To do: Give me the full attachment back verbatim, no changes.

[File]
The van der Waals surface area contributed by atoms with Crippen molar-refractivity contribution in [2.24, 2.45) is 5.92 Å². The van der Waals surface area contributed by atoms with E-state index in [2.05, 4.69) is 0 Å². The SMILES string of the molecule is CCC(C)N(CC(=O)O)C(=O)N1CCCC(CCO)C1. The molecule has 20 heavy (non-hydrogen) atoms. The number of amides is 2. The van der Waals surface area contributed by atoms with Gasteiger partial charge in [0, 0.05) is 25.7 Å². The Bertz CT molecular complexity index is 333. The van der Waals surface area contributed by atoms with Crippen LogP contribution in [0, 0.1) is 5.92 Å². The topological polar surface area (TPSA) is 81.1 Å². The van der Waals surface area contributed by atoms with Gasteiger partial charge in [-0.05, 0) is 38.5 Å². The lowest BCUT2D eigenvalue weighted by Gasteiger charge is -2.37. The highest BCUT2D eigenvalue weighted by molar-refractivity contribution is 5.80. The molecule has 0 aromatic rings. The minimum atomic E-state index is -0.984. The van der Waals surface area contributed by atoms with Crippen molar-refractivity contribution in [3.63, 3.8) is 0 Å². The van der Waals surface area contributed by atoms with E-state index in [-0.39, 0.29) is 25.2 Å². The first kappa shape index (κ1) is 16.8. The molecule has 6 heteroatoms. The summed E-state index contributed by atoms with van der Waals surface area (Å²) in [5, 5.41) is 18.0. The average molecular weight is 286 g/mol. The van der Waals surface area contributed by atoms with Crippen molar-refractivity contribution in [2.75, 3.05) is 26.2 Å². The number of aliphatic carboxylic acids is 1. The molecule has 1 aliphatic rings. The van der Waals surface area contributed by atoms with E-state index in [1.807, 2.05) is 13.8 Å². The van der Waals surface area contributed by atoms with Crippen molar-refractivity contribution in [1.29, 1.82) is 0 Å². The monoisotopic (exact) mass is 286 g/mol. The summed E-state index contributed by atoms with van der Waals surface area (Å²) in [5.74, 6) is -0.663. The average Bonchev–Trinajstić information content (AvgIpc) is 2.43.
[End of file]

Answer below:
The van der Waals surface area contributed by atoms with Crippen molar-refractivity contribution in [2.24, 2.45) is 5.92 Å². The van der Waals surface area contributed by atoms with E-state index in [2.05, 4.69) is 0 Å². The SMILES string of the molecule is CCC(C)N(CC(=O)O)C(=O)N1CCCC(CCO)C1. The molecule has 20 heavy (non-hydrogen) atoms. The number of amides is 2. The van der Waals surface area contributed by atoms with Gasteiger partial charge in [0, 0.05) is 25.7 Å². The Bertz CT molecular complexity index is 333. The van der Waals surface area contributed by atoms with Crippen LogP contribution in [0, 0.1) is 5.92 Å². The topological polar surface area (TPSA) is 81.1 Å². The van der Waals surface area contributed by atoms with Gasteiger partial charge in [-0.05, 0) is 38.5 Å². The lowest BCUT2D eigenvalue weighted by Gasteiger charge is -2.37. The highest BCUT2D eigenvalue weighted by molar-refractivity contribution is 5.80. The molecule has 0 aromatic rings. The minimum atomic E-state index is -0.984. The van der Waals surface area contributed by atoms with Crippen molar-refractivity contribution in [3.63, 3.8) is 0 Å². The van der Waals surface area contributed by atoms with E-state index in [-0.39, 0.29) is 25.2 Å². The first kappa shape index (κ1) is 16.8. The molecule has 6 heteroatoms. The summed E-state index contributed by atoms with van der Waals surface area (Å²) in [5, 5.41) is 18.0. The average molecular weight is 286 g/mol. The van der Waals surface area contributed by atoms with Crippen molar-refractivity contribution in [2.75, 3.05) is 26.2 Å². The number of aliphatic carboxylic acids is 1. The molecule has 1 aliphatic rings. The van der Waals surface area contributed by atoms with E-state index in [1.807, 2.05) is 13.8 Å². The van der Waals surface area contributed by atoms with Crippen molar-refractivity contribution in [1.29, 1.82) is 0 Å². The monoisotopic (exact) mass is 286 g/mol. The summed E-state index contributed by atoms with van der Waals surface area (Å²) in [5.74, 6) is -0.663. The average Bonchev–Trinajstić information content (AvgIpc) is 2.43.